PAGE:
Is the Chase really a two-driver affair? No, but life support is needed for most
It might appear the Chase for the Nextel Cup is a two-driver affair. Do the math, though, and all 12 drivers are alive, even if most are on life support, writes Terry Blount.
Updated: November 3, 2007, 11:18 PM ETBy Terry Blount | ESPN.com
FORT WORTH, Texas -- Do the math. Check the numbers.Everyone assumes the last three races of the Chase are the Jeff and Jimmie show for the championship. Maybe so, but for all the long-shot lovers out there, the arithmetic says otherwise.Officially, all 12 drivers remain in contention to win the Nextel Cup. Yes, even Martin Truex Jr., who is 513 points behind leader Jeff Gordon.Truex needs more than a special prayer. He would need Gordon and Jimmie Johnson to sit out one of the last three races to have a shot at it.
But Truex will start on the pole for the Dickie's 500 Sunday at Texas Motor Speedway, hoping to pull off the biggest upset in sports history.The other Chasers remain mathematically eligible without the leaders needing to miss an event.Granted, it's not an easy task.For most of them, it borders on the miraculous.Aside from Gordon and Johnson, the other Chase competitors need a winning trifecta to make the Hendrick Motorsports duo work for it.Anything short of three consecutive victories makes it all but impossible to end up on top for everyone except third-place Clint Bowyer.Bowyer is 111 points behind Gordon, and even he would need Gordon to go three races without a top-5 to catch him by winning all three and leading the most laps.That scenario gets progressively worse as you get to 11th-place Matt Kenseth. He needs to run the table in Victory Lane and have Gordon finish in the bottom three in all three events.Hey, we said it was tough, but stranger things have happened.Well, maybe not.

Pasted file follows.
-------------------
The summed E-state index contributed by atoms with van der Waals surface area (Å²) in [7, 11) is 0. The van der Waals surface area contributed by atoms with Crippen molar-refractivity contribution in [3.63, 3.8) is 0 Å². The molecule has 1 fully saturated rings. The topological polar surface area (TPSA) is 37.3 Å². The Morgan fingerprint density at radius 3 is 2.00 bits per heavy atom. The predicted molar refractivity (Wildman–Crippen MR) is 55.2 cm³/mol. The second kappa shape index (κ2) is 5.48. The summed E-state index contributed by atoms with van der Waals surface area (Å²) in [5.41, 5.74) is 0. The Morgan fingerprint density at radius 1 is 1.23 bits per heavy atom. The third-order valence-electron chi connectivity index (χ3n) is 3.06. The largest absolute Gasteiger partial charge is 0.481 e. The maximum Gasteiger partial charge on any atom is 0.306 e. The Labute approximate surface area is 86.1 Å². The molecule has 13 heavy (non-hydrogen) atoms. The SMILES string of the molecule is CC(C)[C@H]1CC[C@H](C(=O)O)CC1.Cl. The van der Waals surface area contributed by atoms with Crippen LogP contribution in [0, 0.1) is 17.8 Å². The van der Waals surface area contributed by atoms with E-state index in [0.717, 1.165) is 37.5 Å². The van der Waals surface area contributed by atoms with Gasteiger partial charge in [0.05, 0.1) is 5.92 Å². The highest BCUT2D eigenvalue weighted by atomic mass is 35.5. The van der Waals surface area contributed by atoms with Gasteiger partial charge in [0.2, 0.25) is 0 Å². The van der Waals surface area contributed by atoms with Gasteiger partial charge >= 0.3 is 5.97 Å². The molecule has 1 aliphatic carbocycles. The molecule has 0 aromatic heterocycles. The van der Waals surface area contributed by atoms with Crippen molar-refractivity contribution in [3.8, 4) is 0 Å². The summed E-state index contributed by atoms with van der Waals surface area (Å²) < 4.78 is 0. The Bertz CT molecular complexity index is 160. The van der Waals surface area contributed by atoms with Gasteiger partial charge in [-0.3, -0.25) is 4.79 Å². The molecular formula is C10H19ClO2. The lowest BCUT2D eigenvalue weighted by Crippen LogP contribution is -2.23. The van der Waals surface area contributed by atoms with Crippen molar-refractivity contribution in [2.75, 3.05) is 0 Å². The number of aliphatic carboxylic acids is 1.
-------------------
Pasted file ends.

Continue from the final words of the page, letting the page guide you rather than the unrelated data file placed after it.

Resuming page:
What It Takes To Win The ChaseWith three races left in the 2007 Chase for the Nextel Cup, all 12 drivers still are alive, although the status of each ranges from thriving to critical. Jeff Gordon has a nine-point lead over teammate and defending Cup champion Jimmie Johnson. Johnson could win this year's championship without winning even one of the final three races. The following scenarios take into account how each driver could overtake Gordon in the final three races and, unless otherwise specified, include those drivers winning each race and leading the most laps.
|1) Jeff Gordon||Chase leader|
|2) Jimmie Johnson
|Could take lead by finishing as few as two spots ahead of Gordon or by winning a race|
|3) Clint Bowyer
|Needs Gordon to average a sixth-place finish or worse|
|4) Carl Edwards
|Needs Gordon to average a 20th-place finish or worse|
|5) Tony Stewart
|Needs Gordon to average a 27th-place finish or worse|
|6) Kyle Busch
|Needs Gordon to average a 28th-place finish or worse|
|7) Kevin Harvick
|Needs Gordon to average a 35th-place finish or worse|
|8) Jeff Burton
|Needs Gordon to average a 36th-place finish or worse|
|9) Kurt Busch
|Needs Gordon to average a 38th-place finish or worse|
|10) Denny Hamlin
|Needs Gordon to average a 39th-place finish or worse|
|11) Matt Kenseth
|Needs Gordon to average a 41st-place finish or worse|
|12) Martin Truex Jr.
|Needs Gordon to not start one race and to finish 43rd without leading a lap in the other two|
Terry Blount covers motorsports for ESPN.com. He can be reached at email@example.com.